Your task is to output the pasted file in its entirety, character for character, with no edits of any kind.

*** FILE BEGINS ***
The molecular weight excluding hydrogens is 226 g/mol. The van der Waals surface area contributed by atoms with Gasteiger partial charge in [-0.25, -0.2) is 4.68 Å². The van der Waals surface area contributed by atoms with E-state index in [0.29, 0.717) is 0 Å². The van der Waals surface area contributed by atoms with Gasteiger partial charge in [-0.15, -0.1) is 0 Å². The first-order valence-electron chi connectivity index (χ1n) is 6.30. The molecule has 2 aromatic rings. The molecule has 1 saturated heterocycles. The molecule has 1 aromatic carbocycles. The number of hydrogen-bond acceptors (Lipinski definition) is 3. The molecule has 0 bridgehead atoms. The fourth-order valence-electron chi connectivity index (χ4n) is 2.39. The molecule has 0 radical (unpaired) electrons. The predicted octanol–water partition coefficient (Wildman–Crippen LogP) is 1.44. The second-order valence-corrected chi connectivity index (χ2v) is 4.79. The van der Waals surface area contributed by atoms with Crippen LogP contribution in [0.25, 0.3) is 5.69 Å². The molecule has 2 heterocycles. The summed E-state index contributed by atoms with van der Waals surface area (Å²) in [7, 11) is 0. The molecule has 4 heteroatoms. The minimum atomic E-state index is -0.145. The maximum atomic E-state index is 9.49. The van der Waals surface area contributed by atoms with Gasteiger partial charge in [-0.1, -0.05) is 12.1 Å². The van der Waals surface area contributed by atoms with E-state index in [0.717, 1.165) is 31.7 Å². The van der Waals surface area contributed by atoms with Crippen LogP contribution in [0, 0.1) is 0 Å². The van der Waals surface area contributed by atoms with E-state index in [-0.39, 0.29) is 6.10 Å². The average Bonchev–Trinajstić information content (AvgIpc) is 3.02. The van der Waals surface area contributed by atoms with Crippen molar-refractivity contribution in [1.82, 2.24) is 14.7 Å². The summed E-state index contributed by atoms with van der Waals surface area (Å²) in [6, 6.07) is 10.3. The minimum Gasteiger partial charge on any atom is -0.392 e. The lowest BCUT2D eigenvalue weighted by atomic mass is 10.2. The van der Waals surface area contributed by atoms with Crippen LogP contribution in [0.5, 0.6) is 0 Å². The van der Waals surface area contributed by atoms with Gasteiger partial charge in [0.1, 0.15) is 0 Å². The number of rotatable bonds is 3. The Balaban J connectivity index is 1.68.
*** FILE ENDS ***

The molecular weight excluding hydrogens is 226 g/mol. The van der Waals surface area contributed by atoms with Gasteiger partial charge in [-0.25, -0.2) is 4.68 Å². The van der Waals surface area contributed by atoms with E-state index in [0.29, 0.717) is 0 Å². The van der Waals surface area contributed by atoms with Gasteiger partial charge in [-0.15, -0.1) is 0 Å². The first-order valence-electron chi connectivity index (χ1n) is 6.30. The molecule has 2 aromatic rings. The molecule has 1 saturated heterocycles. The molecule has 1 aromatic carbocycles. The number of hydrogen-bond acceptors (Lipinski definition) is 3. The molecule has 0 bridgehead atoms. The fourth-order valence-electron chi connectivity index (χ4n) is 2.39. The molecule has 0 radical (unpaired) electrons. The predicted octanol–water partition coefficient (Wildman–Crippen LogP) is 1.44. The second-order valence-corrected chi connectivity index (χ2v) is 4.79. The van der Waals surface area contributed by atoms with Crippen LogP contribution in [0.25, 0.3) is 5.69 Å². The molecule has 2 heterocycles. The summed E-state index contributed by atoms with van der Waals surface area (Å²) in [7, 11) is 0. The molecule has 4 heteroatoms. The minimum atomic E-state index is -0.145. The maximum atomic E-state index is 9.49. The van der Waals surface area contributed by atoms with Gasteiger partial charge in [-0.1, -0.05) is 12.1 Å². The van der Waals surface area contributed by atoms with E-state index in [0.717, 1.165) is 31.7 Å². The van der Waals surface area contributed by atoms with Crippen LogP contribution in [0, 0.1) is 0 Å². The van der Waals surface area contributed by atoms with E-state index in [-0.39, 0.29) is 6.10 Å². The average Bonchev–Trinajstić information content (AvgIpc) is 3.02. The van der Waals surface area contributed by atoms with Crippen molar-refractivity contribution in [1.82, 2.24) is 14.7 Å². The summed E-state index contributed by atoms with van der Waals surface area (Å²) in [6, 6.07) is 10.3. The minimum Gasteiger partial charge on any atom is -0.392 e. The lowest BCUT2D eigenvalue weighted by atomic mass is 10.2. The van der Waals surface area contributed by atoms with Crippen LogP contribution in [0.5, 0.6) is 0 Å². The van der Waals surface area contributed by atoms with Gasteiger partial charge in [0.1, 0.15) is 0 Å². The number of rotatable bonds is 3. The Balaban J connectivity index is 1.68.